Spring semester, my senior year of college, I won Jenny Muller in a game of Trivial Pursuit. The winning question was, What Native American tribe assisted the Corps of Discovery through the winter of 1804–1805? I couldn’t believe my luck. With the question or the prize.Read more.
In high school, my friends played trumpets, French horns, trombones, and Risk—conquering make-believe continents while desiring real girls. We spoke on speech teams, competed on chess teams, sang in glee clubs and choirs. Popular boys played football and shot hoops. My friends and I studied Latin.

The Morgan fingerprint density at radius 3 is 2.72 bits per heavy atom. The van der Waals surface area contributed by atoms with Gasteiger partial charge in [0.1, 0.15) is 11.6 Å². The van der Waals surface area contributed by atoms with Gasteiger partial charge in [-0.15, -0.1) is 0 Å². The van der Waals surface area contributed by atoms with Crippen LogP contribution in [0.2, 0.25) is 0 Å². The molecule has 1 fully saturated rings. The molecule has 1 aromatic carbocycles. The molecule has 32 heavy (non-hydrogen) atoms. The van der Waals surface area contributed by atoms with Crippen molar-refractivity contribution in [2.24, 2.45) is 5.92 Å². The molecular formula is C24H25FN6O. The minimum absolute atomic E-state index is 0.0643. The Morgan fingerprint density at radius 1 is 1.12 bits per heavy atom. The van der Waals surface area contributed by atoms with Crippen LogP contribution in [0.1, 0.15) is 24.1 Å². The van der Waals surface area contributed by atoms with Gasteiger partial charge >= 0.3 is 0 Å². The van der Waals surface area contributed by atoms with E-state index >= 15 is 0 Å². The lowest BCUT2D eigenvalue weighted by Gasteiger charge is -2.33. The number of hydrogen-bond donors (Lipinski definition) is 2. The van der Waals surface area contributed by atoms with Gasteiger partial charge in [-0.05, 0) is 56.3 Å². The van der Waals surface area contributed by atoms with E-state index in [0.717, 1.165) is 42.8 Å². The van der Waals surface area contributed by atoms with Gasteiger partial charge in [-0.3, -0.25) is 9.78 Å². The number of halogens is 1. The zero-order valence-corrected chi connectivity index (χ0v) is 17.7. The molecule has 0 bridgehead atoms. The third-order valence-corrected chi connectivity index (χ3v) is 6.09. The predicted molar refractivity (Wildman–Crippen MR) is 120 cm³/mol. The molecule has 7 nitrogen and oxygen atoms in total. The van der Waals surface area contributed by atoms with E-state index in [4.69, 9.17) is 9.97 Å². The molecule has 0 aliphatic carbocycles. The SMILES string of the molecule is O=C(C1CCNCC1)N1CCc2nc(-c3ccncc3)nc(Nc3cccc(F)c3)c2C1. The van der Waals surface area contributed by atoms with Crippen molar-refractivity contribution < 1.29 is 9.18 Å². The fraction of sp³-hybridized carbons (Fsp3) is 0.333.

One day I made the mistake of telling fellow trumpeter, Nolan Niemeyer, why I couldn’t practice with him on Saturday morning.
“Fred’s Theory of Relativity” and “Heaven’s Rules”
“Stupid is as stupid does,” said Forest Gump. So true.
Like the time nine-year-old me, batting eighth,
squared around to bunt and took a Larry Broerman
fastball in the groin that dropped me to the ground,
where the coaches and umps huddled around
and unbuttoned my pants so I could breathe.